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Your people challenges

People are, along with the organisations they are part of, constantly challenged. They are expected to handle change like a boss, while juggling more work in less time, while remaining motivated. Yes, keep the Superman-vests coming, please. It is so easy to forget and so important not to, that a great employee experience is just as valuable as a customer experience. Some vital assets can you help your organisation and your people to stay focused on what matters and keep that employee retention up. After all, your people are what really makes (or breaks) your organisation.

Emotional intelligence

As change becomes more and more of a constant in our day-to-day work, emotional intelligence not only helps us to cope. It is a vital set of skills that allows us to focus on what really matters and to better understand and manage our own and others’ emotions.


Depending on your teams and on the situation, leadership can mean leading, mentoring, teaching, facilitating, and many more things. It is vital to get a view on your managers’ leadership styles, because their impact on teams is key for all people experiences, both inside and outside your company.



All controversy about burn-outs aside, we must all admit: stress is real. And the same way people can be sensitive to perceiving stress, people can also be susceptible to inducing it with others. It is crucial that your managers create a great “employee experience” and lower stress within their teams.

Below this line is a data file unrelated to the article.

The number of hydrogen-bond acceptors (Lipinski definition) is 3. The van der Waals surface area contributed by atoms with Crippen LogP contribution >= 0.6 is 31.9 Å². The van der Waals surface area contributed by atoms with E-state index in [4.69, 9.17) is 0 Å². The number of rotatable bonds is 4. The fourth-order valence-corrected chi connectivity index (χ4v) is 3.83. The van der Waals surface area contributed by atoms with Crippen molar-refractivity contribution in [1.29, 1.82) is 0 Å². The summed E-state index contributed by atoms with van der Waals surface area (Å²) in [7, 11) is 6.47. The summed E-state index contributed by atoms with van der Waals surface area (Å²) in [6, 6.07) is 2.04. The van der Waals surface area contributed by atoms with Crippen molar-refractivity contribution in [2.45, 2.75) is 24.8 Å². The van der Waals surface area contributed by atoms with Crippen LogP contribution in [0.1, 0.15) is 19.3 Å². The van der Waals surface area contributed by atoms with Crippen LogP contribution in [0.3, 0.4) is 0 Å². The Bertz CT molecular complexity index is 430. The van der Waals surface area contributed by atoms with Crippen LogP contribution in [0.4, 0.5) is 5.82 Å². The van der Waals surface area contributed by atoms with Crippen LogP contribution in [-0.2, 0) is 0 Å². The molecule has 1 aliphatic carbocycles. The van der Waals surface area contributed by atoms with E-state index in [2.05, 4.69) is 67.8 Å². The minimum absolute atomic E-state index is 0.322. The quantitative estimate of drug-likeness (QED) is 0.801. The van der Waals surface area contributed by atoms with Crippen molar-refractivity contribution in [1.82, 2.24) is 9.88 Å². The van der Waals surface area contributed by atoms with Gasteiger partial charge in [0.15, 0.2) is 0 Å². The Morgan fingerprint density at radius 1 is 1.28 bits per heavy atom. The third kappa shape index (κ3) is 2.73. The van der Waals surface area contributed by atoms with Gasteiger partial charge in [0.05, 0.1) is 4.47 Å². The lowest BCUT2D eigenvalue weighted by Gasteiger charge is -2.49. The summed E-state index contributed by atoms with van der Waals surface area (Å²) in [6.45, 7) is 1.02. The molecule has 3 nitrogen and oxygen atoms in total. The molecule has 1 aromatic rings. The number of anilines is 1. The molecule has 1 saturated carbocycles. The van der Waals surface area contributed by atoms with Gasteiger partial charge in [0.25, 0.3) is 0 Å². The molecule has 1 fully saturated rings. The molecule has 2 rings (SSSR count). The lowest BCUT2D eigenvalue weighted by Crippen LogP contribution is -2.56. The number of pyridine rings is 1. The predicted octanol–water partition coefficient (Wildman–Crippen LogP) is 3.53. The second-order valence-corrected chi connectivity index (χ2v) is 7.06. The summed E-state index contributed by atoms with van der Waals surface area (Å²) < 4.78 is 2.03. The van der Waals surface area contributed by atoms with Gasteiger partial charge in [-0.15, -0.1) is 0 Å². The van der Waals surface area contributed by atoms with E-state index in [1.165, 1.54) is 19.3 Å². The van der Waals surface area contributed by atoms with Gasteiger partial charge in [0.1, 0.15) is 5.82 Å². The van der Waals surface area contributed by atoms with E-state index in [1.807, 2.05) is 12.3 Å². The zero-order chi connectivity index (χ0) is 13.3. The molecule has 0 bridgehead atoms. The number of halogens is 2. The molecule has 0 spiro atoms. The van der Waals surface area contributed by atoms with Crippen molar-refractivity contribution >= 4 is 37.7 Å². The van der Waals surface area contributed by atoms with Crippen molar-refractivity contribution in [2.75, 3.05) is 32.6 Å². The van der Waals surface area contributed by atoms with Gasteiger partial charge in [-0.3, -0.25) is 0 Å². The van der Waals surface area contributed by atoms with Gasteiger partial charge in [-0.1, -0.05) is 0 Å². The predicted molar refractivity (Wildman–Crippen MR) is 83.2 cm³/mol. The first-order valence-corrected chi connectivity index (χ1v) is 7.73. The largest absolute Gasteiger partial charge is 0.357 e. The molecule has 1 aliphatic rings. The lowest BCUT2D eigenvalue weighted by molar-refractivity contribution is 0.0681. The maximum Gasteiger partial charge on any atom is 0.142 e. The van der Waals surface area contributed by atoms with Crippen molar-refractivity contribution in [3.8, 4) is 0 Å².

Emotional intelligence makes a difference

Our organisations are constantly challenged, and so are we. We are supposed to cope with a lot of change in very short time, preferably turning all the tumult into “positive learning experiences”.

On top of that, we’re supposed to do more with less – less tools, less actions, less time. Less talks too, if possible. Because during all of these one-to-ones or coffee breaks, we’re not actually working – while we were already behind on whatever needed to be done yesterday.

It’s a tunnel vision that’s unfortunate but widely integrated. While in fact, higher stress levels due to constant change make these meaningful, empathetic social interactions and relationships all the more important. They help us stay positive and have an open mind, allowing us see the bigger picture and to think in a solution-oriented instead of problem-focused manner.


EQ is just as important as IQ

Emotional intelligence is not just about being empathetic from time to time. It refers to an entire skill set that allows for you to better capture and understand emotions – both from others as well as our own – and to manage and use them in an intelligent way.

Your emotional intelligence plays a vital role in your capacity of self-awareness, leadership and resilience. It seems only evident to consider emotional intelligence just as key for success as any other form of intelligence .

Emotional intelligence (EI)

More than a myth

Academics have been divided for decades now on the question whether Emotional Intelligence comes from nature, nurture or both.

What they do agree on, and what is most relevant for us, is this: Emotional intelligence (EQ) can be observed and it can be measured in behaviour. It is not just a myth. It is a real-deal asset that allows for people to be greater, stronger and more resilient. It’s a set of skills that people can put into practice and benefit from.

Our triple-A leadership profiler measures how people translate their emotional intelligence into their day-to-day behaviour. 

manage yours & others’